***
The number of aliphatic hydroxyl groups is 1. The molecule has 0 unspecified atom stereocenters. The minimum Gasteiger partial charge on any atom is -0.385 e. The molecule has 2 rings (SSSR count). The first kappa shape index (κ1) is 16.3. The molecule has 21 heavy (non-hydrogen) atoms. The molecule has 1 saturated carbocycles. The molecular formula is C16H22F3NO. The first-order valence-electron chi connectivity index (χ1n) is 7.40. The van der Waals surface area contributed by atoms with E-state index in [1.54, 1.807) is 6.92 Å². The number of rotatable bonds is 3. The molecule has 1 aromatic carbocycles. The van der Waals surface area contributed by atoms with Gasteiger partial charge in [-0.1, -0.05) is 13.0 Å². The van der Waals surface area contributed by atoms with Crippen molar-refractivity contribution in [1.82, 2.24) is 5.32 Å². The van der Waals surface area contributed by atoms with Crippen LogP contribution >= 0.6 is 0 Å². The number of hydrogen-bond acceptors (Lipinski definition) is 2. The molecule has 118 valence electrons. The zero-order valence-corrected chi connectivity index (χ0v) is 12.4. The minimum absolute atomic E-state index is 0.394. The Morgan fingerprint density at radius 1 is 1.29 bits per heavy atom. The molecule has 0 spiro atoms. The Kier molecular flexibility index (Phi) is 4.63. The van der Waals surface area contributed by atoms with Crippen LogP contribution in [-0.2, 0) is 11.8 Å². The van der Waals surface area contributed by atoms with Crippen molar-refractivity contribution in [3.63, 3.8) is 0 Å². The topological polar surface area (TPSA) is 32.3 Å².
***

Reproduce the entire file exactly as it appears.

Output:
The number of aliphatic hydroxyl groups is 1. The molecule has 0 unspecified atom stereocenters. The minimum Gasteiger partial charge on any atom is -0.385 e. The molecule has 2 rings (SSSR count). The first kappa shape index (κ1) is 16.3. The molecule has 21 heavy (non-hydrogen) atoms. The molecule has 1 saturated carbocycles. The molecular formula is C16H22F3NO. The first-order valence-electron chi connectivity index (χ1n) is 7.40. The van der Waals surface area contributed by atoms with E-state index in [1.54, 1.807) is 6.92 Å². The number of rotatable bonds is 3. The molecule has 1 aromatic carbocycles. The van der Waals surface area contributed by atoms with Gasteiger partial charge in [-0.1, -0.05) is 13.0 Å². The van der Waals surface area contributed by atoms with Crippen molar-refractivity contribution in [1.82, 2.24) is 5.32 Å². The van der Waals surface area contributed by atoms with Crippen LogP contribution >= 0.6 is 0 Å². The number of hydrogen-bond acceptors (Lipinski definition) is 2. The molecule has 118 valence electrons. The zero-order valence-corrected chi connectivity index (χ0v) is 12.4. The minimum absolute atomic E-state index is 0.394. The Morgan fingerprint density at radius 1 is 1.29 bits per heavy atom. The molecule has 0 spiro atoms. The Kier molecular flexibility index (Phi) is 4.63. The van der Waals surface area contributed by atoms with Crippen LogP contribution in [-0.2, 0) is 11.8 Å². The van der Waals surface area contributed by atoms with Crippen molar-refractivity contribution in [3.63, 3.8) is 0 Å². The topological polar surface area (TPSA) is 32.3 Å².